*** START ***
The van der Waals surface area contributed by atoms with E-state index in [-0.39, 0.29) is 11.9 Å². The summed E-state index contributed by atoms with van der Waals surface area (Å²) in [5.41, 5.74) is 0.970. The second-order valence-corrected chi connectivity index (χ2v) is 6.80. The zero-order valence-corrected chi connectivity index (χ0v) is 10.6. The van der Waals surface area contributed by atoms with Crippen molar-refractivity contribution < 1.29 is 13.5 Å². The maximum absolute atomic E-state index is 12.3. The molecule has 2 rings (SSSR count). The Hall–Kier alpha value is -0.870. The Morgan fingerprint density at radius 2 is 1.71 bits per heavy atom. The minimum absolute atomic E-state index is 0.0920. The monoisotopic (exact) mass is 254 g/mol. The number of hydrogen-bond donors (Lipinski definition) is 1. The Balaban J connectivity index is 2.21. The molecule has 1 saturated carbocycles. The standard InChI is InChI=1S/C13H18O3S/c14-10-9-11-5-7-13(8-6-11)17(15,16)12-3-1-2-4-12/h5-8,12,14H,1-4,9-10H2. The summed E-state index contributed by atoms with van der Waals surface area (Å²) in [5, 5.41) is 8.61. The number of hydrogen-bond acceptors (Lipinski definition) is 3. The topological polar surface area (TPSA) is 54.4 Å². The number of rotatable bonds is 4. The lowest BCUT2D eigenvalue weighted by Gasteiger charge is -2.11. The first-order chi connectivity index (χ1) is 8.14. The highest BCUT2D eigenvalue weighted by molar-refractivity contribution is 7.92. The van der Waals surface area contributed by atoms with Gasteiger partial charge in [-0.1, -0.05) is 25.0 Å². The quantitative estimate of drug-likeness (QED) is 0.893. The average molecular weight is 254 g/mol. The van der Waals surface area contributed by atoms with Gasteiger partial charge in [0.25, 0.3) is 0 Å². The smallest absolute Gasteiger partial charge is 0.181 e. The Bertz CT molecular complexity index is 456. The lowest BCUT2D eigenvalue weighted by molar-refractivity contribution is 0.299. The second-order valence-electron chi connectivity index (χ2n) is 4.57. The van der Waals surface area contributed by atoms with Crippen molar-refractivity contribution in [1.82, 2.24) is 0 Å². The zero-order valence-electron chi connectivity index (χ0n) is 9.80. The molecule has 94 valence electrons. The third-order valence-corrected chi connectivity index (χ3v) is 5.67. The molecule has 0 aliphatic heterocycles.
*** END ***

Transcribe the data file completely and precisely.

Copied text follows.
The van der Waals surface area contributed by atoms with E-state index in [-0.39, 0.29) is 11.9 Å². The summed E-state index contributed by atoms with van der Waals surface area (Å²) in [5.41, 5.74) is 0.970. The second-order valence-corrected chi connectivity index (χ2v) is 6.80. The zero-order valence-corrected chi connectivity index (χ0v) is 10.6. The van der Waals surface area contributed by atoms with Crippen molar-refractivity contribution < 1.29 is 13.5 Å². The maximum absolute atomic E-state index is 12.3. The molecule has 2 rings (SSSR count). The Hall–Kier alpha value is -0.870. The Morgan fingerprint density at radius 2 is 1.71 bits per heavy atom. The minimum absolute atomic E-state index is 0.0920. The monoisotopic (exact) mass is 254 g/mol. The number of hydrogen-bond donors (Lipinski definition) is 1. The Balaban J connectivity index is 2.21. The molecule has 1 saturated carbocycles. The standard InChI is InChI=1S/C13H18O3S/c14-10-9-11-5-7-13(8-6-11)17(15,16)12-3-1-2-4-12/h5-8,12,14H,1-4,9-10H2. The summed E-state index contributed by atoms with van der Waals surface area (Å²) in [5, 5.41) is 8.61. The number of hydrogen-bond acceptors (Lipinski definition) is 3. The topological polar surface area (TPSA) is 54.4 Å². The number of rotatable bonds is 4. The lowest BCUT2D eigenvalue weighted by Gasteiger charge is -2.11. The first-order chi connectivity index (χ1) is 8.14. The highest BCUT2D eigenvalue weighted by molar-refractivity contribution is 7.92. The van der Waals surface area contributed by atoms with Gasteiger partial charge in [-0.1, -0.05) is 25.0 Å². The quantitative estimate of drug-likeness (QED) is 0.893. The average molecular weight is 254 g/mol. The van der Waals surface area contributed by atoms with Gasteiger partial charge in [0.25, 0.3) is 0 Å². The smallest absolute Gasteiger partial charge is 0.181 e. The Bertz CT molecular complexity index is 456. The lowest BCUT2D eigenvalue weighted by molar-refractivity contribution is 0.299. The second-order valence-electron chi connectivity index (χ2n) is 4.57. The van der Waals surface area contributed by atoms with Crippen molar-refractivity contribution in [1.82, 2.24) is 0 Å². The zero-order valence-electron chi connectivity index (χ0n) is 9.80. The molecule has 94 valence electrons. The third-order valence-corrected chi connectivity index (χ3v) is 5.67. The molecule has 0 aliphatic heterocycles.